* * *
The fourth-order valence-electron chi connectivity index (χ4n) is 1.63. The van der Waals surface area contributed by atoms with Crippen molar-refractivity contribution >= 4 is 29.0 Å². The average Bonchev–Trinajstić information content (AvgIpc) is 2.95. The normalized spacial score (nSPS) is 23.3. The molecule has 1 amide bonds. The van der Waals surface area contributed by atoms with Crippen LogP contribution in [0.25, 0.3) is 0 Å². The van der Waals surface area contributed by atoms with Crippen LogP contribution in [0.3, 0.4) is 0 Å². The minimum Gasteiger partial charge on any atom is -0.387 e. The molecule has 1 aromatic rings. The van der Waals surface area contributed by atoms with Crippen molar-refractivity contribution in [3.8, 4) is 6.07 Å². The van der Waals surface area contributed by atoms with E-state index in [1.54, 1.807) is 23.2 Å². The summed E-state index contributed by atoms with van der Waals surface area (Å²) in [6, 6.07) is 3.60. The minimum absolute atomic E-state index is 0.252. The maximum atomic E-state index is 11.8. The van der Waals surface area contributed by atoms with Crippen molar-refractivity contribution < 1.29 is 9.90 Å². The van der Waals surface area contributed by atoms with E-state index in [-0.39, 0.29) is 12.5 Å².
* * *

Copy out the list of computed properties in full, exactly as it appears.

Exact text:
The fourth-order valence-electron chi connectivity index (χ4n) is 1.63. The van der Waals surface area contributed by atoms with Crippen molar-refractivity contribution >= 4 is 29.0 Å². The average Bonchev–Trinajstić information content (AvgIpc) is 2.95. The normalized spacial score (nSPS) is 23.3. The molecule has 1 amide bonds. The van der Waals surface area contributed by atoms with Crippen LogP contribution in [0.25, 0.3) is 0 Å². The van der Waals surface area contributed by atoms with Crippen LogP contribution in [0.3, 0.4) is 0 Å². The minimum Gasteiger partial charge on any atom is -0.387 e. The molecule has 1 aromatic rings. The van der Waals surface area contributed by atoms with Crippen molar-refractivity contribution in [3.8, 4) is 6.07 Å². The van der Waals surface area contributed by atoms with E-state index in [1.54, 1.807) is 23.2 Å². The summed E-state index contributed by atoms with van der Waals surface area (Å²) in [6, 6.07) is 3.60. The minimum absolute atomic E-state index is 0.252. The maximum atomic E-state index is 11.8. The van der Waals surface area contributed by atoms with Crippen molar-refractivity contribution < 1.29 is 9.90 Å². The van der Waals surface area contributed by atoms with E-state index in [-0.39, 0.29) is 12.5 Å².